Date of Award

Spring 1988

Project Type


Program or Major


Degree Name

Doctor of Philosophy

First Advisor

C L Grant


The development of western oil shale reserves will present major environmental problems due to the generation of huge quantities of mineral waste (retorted oil shale). The goals of this study are to investigate the extent of weathering within a retorted oil shale (ROS) spoil pile, in order to better understand the long term environmental impact of the material.

The U.S. Bureau of Mines operated a pilot scale retort facility in Rulison, Colorado from 1926 to 1929. Core samples from the spoil pile associated with this project were obtained by the U.S. Geological Survey, and serve as the basis for this work. The effects of over 50 years of natural weathering were investigated by using batch equilibration studies to characterize the aqueous dissolution rates of analytes from samples obtained at different depths in the spoil pile. In support of the dissolution studies, differential thermal analysis and scanning electron microscopy with energy dispersive x-ray analysis were used to examine changes in the composition and morphologies of the particles.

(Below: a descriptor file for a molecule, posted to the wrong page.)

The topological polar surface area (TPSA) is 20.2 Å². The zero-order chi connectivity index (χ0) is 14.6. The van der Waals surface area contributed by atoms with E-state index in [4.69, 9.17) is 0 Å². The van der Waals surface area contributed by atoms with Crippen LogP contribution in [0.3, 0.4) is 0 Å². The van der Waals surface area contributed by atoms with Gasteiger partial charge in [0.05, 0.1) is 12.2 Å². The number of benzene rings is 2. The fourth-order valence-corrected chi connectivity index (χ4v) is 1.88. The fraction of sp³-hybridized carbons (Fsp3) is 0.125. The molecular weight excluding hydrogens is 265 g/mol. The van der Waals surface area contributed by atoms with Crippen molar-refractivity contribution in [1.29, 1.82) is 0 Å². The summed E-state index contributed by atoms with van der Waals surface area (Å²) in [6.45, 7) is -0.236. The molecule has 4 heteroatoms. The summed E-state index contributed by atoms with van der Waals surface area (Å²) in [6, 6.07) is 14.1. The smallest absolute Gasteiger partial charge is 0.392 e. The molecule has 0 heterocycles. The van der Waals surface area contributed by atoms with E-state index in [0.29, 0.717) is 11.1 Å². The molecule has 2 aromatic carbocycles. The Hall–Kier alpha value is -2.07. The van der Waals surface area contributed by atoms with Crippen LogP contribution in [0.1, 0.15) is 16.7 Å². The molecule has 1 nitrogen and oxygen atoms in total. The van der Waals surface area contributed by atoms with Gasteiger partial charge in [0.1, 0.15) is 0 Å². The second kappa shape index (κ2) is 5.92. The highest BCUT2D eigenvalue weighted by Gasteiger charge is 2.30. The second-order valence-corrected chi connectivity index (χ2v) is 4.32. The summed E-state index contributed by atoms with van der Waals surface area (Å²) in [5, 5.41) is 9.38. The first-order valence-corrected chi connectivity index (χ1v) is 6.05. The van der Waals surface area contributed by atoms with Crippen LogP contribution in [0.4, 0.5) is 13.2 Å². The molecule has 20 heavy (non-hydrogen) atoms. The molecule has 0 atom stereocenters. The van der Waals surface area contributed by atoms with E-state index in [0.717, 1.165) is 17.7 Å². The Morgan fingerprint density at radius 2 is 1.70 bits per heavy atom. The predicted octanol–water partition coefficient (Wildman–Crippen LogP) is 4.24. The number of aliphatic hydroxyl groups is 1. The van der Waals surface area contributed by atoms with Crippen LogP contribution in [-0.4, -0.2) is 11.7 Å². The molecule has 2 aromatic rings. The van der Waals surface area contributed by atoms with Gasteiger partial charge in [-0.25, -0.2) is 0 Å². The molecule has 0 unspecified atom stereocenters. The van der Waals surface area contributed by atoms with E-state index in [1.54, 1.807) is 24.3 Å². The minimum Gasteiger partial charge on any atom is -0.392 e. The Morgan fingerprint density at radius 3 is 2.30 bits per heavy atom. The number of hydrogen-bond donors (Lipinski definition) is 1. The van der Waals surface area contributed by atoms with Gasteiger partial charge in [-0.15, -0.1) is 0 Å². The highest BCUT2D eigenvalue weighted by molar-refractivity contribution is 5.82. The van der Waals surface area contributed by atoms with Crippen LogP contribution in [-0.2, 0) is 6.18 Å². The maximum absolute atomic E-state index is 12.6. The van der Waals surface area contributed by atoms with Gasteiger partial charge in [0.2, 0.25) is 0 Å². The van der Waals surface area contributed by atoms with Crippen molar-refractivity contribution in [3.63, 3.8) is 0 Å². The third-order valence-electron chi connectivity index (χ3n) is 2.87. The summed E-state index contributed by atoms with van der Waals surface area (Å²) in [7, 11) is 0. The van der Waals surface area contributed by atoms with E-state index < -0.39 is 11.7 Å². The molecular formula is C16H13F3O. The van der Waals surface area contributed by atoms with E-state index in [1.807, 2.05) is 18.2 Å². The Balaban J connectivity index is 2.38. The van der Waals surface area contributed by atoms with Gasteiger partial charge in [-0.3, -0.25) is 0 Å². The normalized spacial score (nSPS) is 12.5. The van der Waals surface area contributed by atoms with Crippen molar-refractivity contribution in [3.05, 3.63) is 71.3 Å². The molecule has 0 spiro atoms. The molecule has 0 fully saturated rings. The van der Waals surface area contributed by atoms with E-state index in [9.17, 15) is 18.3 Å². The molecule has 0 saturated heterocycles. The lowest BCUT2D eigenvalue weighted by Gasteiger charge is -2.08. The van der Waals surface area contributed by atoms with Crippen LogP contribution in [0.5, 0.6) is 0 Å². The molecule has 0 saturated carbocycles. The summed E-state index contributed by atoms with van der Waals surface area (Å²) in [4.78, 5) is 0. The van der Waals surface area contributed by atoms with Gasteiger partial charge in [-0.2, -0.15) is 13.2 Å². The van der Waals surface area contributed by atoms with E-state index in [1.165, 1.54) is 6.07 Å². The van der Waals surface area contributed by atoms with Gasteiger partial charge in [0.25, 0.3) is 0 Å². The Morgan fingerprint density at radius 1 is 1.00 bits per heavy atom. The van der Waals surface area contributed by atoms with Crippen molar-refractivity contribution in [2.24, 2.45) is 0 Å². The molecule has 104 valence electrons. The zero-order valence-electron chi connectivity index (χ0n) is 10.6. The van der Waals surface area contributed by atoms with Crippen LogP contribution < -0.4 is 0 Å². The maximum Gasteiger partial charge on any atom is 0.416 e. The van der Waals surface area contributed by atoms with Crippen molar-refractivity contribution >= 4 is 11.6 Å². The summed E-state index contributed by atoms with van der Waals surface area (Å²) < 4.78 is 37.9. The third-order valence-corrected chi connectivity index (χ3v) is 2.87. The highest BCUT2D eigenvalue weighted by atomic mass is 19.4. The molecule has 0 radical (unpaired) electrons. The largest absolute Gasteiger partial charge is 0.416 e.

Dissolution rate curves, in conjunction with scanning electron microscopy, suggest the existence of different phases of an ROS particle. A highly weathered surface sample consists of two phases; the bulk silicate mineral matrix which is only very slowly soluble, and a second phase external to the bulk which consists primarily of readily soluble salts. In contrast, subsurface samples which are not highly weathered, often contain a third phase, formed from the translocation and redeposition of material at various depths. Rates of dissolution depend on the phase from which the analyte originates, although solubility and ion exchange equilibria contribute to the shapes of the dissolution curves.

Weathering processes have not significantly altered the major mineral composition of ROS as yet. The mineral matrix itself has remained largely intact. However, laboratory weathering studies and x-ray diffraction analysis suggest that accelerated weathering of the silicate mineral matrix will occur in the presence of these highly alkaline leachates.